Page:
Big Oil Invests in Small Renewables

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With major oil players enjoying eye-popping profits on the back of high gas prices, there’s a growing political push to eliminate tax incentives for the petroleum industry. Senate Democrats and President Obama are behind a plan to strips billions in subsidies for the five biggest oil companies, with the money going either to clean energy, or simply to reduce the budget deficit. As Obama said in a speech on May 6:

If you’re already paying them at the pump, we don’t need to pay them through the tax code. Especially at a time when we’re scouring every part of the budget to try to figure out how we bring down our deficit and our debt.

There’s nothing new about politicians complaining about Big Oil—it usually kicks in automatically once gas prices rise above $3 a gallon—but this time could be different, if only because growing panic over the public debt has meant that all government subsidies are coming under attack. At the same time, there’s a growing understanding that alternative energy sources will struggle to earn market space as long as they’re fighting an entrenched oil industry. “The oil and gas industries have been living on subsidies for the past 100 years,” says John McCarthy, CEO of the next-generation biofuel startup Qteros. “We should have a level playing field.”

Interestingly, though, even as Big Oil comes under increasing political scrutiny, fossil fuel players have begun to invest significantly in alternative energy. At the beginning of May, $193 billion Total SA—the world’s fifth largest international oil company—launched an offer to buy up to 60% of the California-based solar company SunPower. The acquisition would cost some $1.4 billion, and on top of that, Total will provide SunPower with up to $1 billion in credit over the next five years. As Total executive Phillipe Boisseau said:

We evaluated multiple solar investments for more than 2 years and concluded that SunPower is the right partner based on its people, world-leading technology and cost roadmap, vertical integration strategy, and downstream footprint. The world future energy balance will be the result of a long-term transition in which renewable energies will take their place alongside conventional resources.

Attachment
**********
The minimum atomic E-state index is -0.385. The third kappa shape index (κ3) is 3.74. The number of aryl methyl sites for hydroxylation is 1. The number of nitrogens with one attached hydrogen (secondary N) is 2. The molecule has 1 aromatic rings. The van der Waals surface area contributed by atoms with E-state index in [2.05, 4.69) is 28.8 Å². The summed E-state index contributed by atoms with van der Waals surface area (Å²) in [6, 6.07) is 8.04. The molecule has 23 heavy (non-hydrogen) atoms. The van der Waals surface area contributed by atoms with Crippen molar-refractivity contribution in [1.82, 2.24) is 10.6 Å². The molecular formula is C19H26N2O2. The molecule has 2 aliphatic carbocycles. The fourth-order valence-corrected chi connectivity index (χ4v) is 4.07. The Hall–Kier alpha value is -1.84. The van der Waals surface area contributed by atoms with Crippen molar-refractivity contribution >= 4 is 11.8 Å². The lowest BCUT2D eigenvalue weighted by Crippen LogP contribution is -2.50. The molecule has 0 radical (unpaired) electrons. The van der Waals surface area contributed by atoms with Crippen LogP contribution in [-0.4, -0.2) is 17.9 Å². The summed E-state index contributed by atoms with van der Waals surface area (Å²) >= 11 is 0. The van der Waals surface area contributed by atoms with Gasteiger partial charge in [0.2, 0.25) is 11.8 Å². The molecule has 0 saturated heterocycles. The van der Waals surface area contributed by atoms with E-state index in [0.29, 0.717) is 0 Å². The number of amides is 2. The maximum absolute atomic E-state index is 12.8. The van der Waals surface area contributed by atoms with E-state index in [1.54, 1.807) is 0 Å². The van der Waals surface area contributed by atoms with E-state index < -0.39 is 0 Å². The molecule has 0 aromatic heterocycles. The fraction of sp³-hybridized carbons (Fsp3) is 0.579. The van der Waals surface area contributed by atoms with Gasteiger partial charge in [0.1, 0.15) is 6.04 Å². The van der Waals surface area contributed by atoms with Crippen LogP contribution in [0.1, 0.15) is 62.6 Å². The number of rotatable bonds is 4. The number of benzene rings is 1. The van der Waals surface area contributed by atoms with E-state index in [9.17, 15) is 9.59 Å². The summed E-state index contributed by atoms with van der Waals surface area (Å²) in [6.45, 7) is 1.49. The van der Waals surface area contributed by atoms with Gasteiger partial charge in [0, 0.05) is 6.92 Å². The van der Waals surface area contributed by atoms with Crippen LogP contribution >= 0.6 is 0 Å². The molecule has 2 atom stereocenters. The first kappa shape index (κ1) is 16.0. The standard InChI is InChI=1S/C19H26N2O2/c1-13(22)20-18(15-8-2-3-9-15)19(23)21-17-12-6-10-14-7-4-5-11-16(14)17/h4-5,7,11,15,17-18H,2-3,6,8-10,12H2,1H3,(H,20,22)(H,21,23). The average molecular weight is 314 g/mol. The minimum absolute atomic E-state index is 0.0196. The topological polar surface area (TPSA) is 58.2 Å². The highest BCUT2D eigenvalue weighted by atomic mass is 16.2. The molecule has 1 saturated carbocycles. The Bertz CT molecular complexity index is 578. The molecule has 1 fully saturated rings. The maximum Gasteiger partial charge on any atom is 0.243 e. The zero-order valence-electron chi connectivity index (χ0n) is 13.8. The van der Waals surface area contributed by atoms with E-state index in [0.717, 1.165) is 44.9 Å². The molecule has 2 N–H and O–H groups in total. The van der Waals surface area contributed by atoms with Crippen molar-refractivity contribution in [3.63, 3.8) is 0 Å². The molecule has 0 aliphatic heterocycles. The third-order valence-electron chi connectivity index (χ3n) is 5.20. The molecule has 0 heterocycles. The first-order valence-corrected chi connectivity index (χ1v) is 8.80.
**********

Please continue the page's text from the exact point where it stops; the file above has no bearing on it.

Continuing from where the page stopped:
Total isn’t alone. That isn’t Total’s only investment in renewable energy—the oil giant is also the single biggest investor in Amyris, a promising California-based startup that uses synthetic biology to create custom-made biofuels. And other oil companies are getting in the mix. Today BP—yes, that BP—today provided an undisclosed investment in the biotech company Verdezyne, a biotech company that engineers yeasts to digest plant sugars and create biofuels and biochemicals. BP’s money—along with additional investments from the Dutch biochemicals company DSM—will help fund Verdezyne’s operations through the next couple of years, and help it build pilot plants to produce ethanol. “This is the sort of funding that will help us move to the next level,” says William Radany, Verdezyne’s CEO. “We view it as a vote of confidence.”

Other alternative energy investments from Big Oil include Shell’s work with Codexis and the Brazilian ethanol giant Cosan on a $12 billion sugarcane-to-biofuel project, as well as Exxon’s long-running, $600 million partnership with genome decoder Craig Venter’s Synthetic Genomics, which is aiming to genetically engineer algae for biofuel. Investments by Big Oil in renewable energy and biofuels aren’t new—BP has long had a $500 million investment in advanced biofuels with the University of California and a few other national labs—but the recent series of deals could mark a change of course for the energy industry, as Eric Bloom of Reuters wrote recently of Total’s investment in solar:

The move indicates a new direction for energy companies, whose objectives are often considered to be at odds with renewable energy. Large energy companies must provide attractive returns to shareholders on a quarterly basis in order to remain competitive. However, the long-held perception has been that, in the absence of governmental incentives for solar power, solar does not pay back quickly enough to form a meaningful part of an energy company’s portfolio. So Total’s acquisition marks a shift in thinking in the oil industry toward the economic viability of solar and distributed energy systems.

Of course, these investments still make up just a fraction of the billions upon billions in profit that major oil players have recorded over the past year. It’s long since past time to reexamine the generous, grandfathered subsidies that the oil industry enjoys. (Although, as Michael Levi of the Council of Foreign Relations has argued, the renewable energy industry gets more in subsidies than oil—not counting the benefit of security in the Middle East—and eliminating all federal assistance would likely hurt alternative energy far more than it would help.) But if Big Oil can really start treating renewable energy the way it does potential drilling sites—as the source for future revenue—maybe it will earn an early end to the latest round of demonization.